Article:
Gov. Nixon, Treasurer Zweifel unveil plan to increase home ownership and energy efficiency by paying Missourians’ property taxes for a year
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Gov. Nixon, Treasurer Zweifel unveil plan to increase home ownership and energy efficiency by paying Missourians’ property taxes for a year

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JEFFERSON CITY, MO – November 24, 2009 – (RealEstateRama) — Gov. Jay Nixon and State Treasurer Clint Zweifel, chairman of the Missouri Housing Development Commission (MHDC), today announced a proposal to pay the first year of property taxes for income-eligible Missourians who buy a new or existing Missouri home after Jan. 1, 2010. They will take the proposal before the MHDC at its Dec. 18 meeting.

If approved by the commission, Missouri families making less than $98,000 a year who enter into a contract to purchase a new or existing Missouri home after Jan. 1 would have their property tax paid up to $1,250. Those families would be eligible to have an additional $500 paid towards the tax bill if the homeowner purchases a energy efficient home or items, such as Energy Star appliances, to make the home more energy efficient.

The proposal is expected to pay the property taxes for 9,000 to 11,000 Missouri families using $15 million in unencumbered reserve funds at MHDC.

“Purchasing a home not only helps families achieve part of the American dream, but it also strengthens our economy and provides good-paying jobs,” Gov. Nixon said. “Because this is so vital to our state’s economic growth, we want to do everything feasible to encourage people to buy homes and make it easier for homeowners to save money and energy resources by installing energy-efficient features in their homes.”

In a report earlier this month that identified Missouri as one of 11 states most likely to recover from this recession the quickest, Moody’s listed Missouri’s diverse economy and stable housing prices as one of the main reasons for a potentially quick economic recovery in comparison to other states.

“I appreciate Gov. Nixon and the panel’s efforts on ways to reinvest in the economy and put Missourians back to work,” Treasurer Zweifel said. “Putting Missourians back to work and renewing the promise of responsible homeownership have been two of my priorities on MHDC.”

In August, Gov. Nixon formed the Home Building and Residential Energy Efficiency Advisory Panel by executive order to study how Missouri can both help increase home ownership and home building to improve the economy and increase homeowner access to energy-saving measures. The 19-member panel included representatives of the home building industry, banking institutions, real estate businesses, trade unions and community action agencies, along with experts in energy efficiency and “green” building.

The advisory panel analyzed the strengths and weaknesses of the current new housing situation in Missouri, as well as the opportunities and threats being faced. The panel also examined the current home building market and the reasons to encourage energy efficiency home building in Missouri. Among the recommendations were proposals to use the MHDC to promote home ownership and incentivize energy efficiency.<!–The panel’s full report can be found online at www.mo.gov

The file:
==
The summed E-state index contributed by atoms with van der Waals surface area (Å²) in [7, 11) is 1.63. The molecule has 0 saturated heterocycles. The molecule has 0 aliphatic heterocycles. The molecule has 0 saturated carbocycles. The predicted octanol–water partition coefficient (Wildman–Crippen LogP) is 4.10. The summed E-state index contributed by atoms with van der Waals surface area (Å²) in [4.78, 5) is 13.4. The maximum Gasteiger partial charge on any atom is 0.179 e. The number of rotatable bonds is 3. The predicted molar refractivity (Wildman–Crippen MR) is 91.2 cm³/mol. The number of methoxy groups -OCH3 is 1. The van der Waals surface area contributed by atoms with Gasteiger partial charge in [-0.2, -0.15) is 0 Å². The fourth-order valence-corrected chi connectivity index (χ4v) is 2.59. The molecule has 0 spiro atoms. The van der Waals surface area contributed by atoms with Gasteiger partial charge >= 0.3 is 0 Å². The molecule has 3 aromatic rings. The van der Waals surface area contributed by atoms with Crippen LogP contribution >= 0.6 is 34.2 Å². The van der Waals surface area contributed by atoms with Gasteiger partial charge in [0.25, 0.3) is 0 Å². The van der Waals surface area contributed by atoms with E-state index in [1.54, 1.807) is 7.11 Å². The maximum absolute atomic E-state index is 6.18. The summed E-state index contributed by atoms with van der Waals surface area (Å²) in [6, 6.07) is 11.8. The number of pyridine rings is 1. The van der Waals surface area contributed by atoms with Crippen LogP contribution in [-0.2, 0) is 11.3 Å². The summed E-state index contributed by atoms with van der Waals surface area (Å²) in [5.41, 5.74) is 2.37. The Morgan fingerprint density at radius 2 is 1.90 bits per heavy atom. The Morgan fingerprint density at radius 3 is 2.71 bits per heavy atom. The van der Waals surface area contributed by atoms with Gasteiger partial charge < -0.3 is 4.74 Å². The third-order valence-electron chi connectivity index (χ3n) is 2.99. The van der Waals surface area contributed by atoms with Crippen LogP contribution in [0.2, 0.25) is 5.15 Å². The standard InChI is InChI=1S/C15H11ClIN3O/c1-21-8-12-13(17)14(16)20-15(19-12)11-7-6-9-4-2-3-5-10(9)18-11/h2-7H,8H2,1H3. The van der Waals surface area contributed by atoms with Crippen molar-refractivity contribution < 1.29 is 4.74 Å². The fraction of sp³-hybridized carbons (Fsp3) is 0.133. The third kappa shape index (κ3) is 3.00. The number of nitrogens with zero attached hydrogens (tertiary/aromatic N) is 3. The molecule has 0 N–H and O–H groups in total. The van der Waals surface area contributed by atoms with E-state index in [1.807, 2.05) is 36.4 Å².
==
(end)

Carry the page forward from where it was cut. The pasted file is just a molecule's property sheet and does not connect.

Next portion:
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Who is eligible?

Income eligibility is based on previously adopted MHDC guidelines. Depending on the county of the home sale, household income limit guidelines for low to moderate income persons or families approved by MHDC last spring range from $58,300 to $98,560. These grants are for owner-occupied purchases only.

When would it start?

If approved by the MHDC at its next meeting on Dec. 18, 2009, funds would be available for contracts entered into after Jan. 1, 2010, on a first-come, first-served basis.

Where is the funding for this program coming from?

The funding would come from a reserve fund held by MHDC earned through successful management of mortgage loans made to low- and medium-income individuals and families. These reserve funds are not from general revenue, nor subject to the legislature’s appropriation process.

How much of the property tax bill could be paid?

Eligible homeowners could have up to $1,750 of their property tax bills paid. According to the State Tax Commission, the average residential real estate tax bill for a Missouri homeowner is $1,160. An income-qualified individual or family is eligible to receive $1,250 or the amount of their first year’s real estate tax bill, whichever is highest, when they purchase a new or existing residential home. An income-qualified individual or family can enhance this base amount, up to $1,750, if they purchase an energy-efficient new home or make energy efficient improvements to an existing home that is purchased. These improvements must be made prior to closing or within 60 days of closing.

How do Missourians apply for these funds?

Forms and affidavits will be part of documents executed at the home sale closing.  Additional receipts and documentation will be required for proof of energy efficient improvements.

What energy-efficiency upgrades would be eligible for the additional incentive?

Eligible improvements would include installing high-performance windows, house wraps, programmable thermostat controls, water-efficient toilets and faucets, and energy-efficient water heaters, lighting and appliances; sealing heating and air conditioning ductwork; caulking; insulating water heater pipes; increasing the R-value of insulation in crawl spaces and attics; and conducting on-site energy efficiency inspections and tests, including a blower door test, which tests the overall energy efficiency of the house, and a duct blaster test, which tests how much the air ductwork leaks.

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